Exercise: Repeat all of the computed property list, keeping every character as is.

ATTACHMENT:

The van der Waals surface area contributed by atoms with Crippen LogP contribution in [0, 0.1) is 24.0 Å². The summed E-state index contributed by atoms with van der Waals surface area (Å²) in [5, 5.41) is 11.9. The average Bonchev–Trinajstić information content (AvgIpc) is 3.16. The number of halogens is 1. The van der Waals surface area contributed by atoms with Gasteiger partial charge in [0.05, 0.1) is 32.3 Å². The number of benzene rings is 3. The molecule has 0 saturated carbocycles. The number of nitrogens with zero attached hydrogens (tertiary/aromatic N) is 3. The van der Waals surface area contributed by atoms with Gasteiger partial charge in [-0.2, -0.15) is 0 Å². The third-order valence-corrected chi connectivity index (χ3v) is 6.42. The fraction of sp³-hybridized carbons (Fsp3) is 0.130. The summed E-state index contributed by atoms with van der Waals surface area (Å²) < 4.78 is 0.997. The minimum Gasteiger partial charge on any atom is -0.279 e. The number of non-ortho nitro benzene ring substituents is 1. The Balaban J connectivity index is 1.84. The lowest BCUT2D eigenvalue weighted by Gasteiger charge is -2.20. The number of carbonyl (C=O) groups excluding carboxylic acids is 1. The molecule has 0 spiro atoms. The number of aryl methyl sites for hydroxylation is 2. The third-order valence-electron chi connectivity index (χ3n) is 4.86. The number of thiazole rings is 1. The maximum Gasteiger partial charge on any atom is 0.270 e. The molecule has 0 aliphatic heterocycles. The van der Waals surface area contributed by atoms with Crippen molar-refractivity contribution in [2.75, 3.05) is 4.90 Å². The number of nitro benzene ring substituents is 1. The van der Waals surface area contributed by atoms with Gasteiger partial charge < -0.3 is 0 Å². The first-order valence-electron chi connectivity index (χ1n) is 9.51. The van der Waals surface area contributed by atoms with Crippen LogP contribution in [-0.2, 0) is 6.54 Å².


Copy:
The van der Waals surface area contributed by atoms with Crippen LogP contribution in [0, 0.1) is 24.0 Å². The summed E-state index contributed by atoms with van der Waals surface area (Å²) in [5, 5.41) is 11.9. The average Bonchev–Trinajstić information content (AvgIpc) is 3.16. The number of halogens is 1. The van der Waals surface area contributed by atoms with Gasteiger partial charge in [0.05, 0.1) is 32.3 Å². The number of benzene rings is 3. The molecule has 0 saturated carbocycles. The number of nitrogens with zero attached hydrogens (tertiary/aromatic N) is 3. The van der Waals surface area contributed by atoms with Gasteiger partial charge in [-0.2, -0.15) is 0 Å². The third-order valence-corrected chi connectivity index (χ3v) is 6.42. The fraction of sp³-hybridized carbons (Fsp3) is 0.130. The summed E-state index contributed by atoms with van der Waals surface area (Å²) < 4.78 is 0.997. The minimum Gasteiger partial charge on any atom is -0.279 e. The number of non-ortho nitro benzene ring substituents is 1. The Balaban J connectivity index is 1.84. The lowest BCUT2D eigenvalue weighted by Gasteiger charge is -2.20. The number of carbonyl (C=O) groups excluding carboxylic acids is 1. The molecule has 0 spiro atoms. The number of aryl methyl sites for hydroxylation is 2. The third-order valence-electron chi connectivity index (χ3n) is 4.86. The number of thiazole rings is 1. The maximum Gasteiger partial charge on any atom is 0.270 e. The molecule has 0 aliphatic heterocycles. The van der Waals surface area contributed by atoms with Crippen molar-refractivity contribution in [2.75, 3.05) is 4.90 Å². The number of nitro benzene ring substituents is 1. The van der Waals surface area contributed by atoms with Gasteiger partial charge < -0.3 is 0 Å². The first-order valence-electron chi connectivity index (χ1n) is 9.51. The van der Waals surface area contributed by atoms with Crippen LogP contribution in [-0.2, 0) is 6.54 Å².